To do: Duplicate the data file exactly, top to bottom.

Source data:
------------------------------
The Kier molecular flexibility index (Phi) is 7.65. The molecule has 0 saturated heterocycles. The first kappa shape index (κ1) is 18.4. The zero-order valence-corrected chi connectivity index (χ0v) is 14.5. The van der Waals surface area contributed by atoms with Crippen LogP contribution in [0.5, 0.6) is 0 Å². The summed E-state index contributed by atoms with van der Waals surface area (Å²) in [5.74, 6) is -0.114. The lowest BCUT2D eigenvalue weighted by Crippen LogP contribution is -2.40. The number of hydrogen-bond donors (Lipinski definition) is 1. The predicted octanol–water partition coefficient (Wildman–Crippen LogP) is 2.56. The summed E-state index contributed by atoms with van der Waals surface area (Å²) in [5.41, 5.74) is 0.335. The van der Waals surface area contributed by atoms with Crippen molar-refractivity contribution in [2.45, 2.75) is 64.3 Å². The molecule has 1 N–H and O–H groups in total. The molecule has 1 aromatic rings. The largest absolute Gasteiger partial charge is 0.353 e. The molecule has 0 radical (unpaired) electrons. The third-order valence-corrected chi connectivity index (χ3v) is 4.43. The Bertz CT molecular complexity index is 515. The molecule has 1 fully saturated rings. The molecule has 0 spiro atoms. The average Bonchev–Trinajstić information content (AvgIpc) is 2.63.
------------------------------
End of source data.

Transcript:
The Kier molecular flexibility index (Phi) is 7.65. The molecule has 0 saturated heterocycles. The first kappa shape index (κ1) is 18.4. The zero-order valence-corrected chi connectivity index (χ0v) is 14.5. The van der Waals surface area contributed by atoms with Crippen LogP contribution in [0.5, 0.6) is 0 Å². The summed E-state index contributed by atoms with van der Waals surface area (Å²) in [5.74, 6) is -0.114. The lowest BCUT2D eigenvalue weighted by Crippen LogP contribution is -2.40. The number of hydrogen-bond donors (Lipinski definition) is 1. The predicted octanol–water partition coefficient (Wildman–Crippen LogP) is 2.56. The summed E-state index contributed by atoms with van der Waals surface area (Å²) in [5.41, 5.74) is 0.335. The van der Waals surface area contributed by atoms with Crippen molar-refractivity contribution in [2.45, 2.75) is 64.3 Å². The molecule has 1 N–H and O–H groups in total. The molecule has 1 aromatic rings. The largest absolute Gasteiger partial charge is 0.353 e. The molecule has 0 radical (unpaired) electrons. The third-order valence-corrected chi connectivity index (χ3v) is 4.43. The Bertz CT molecular complexity index is 515. The molecule has 1 fully saturated rings. The molecule has 0 spiro atoms. The average Bonchev–Trinajstić information content (AvgIpc) is 2.63.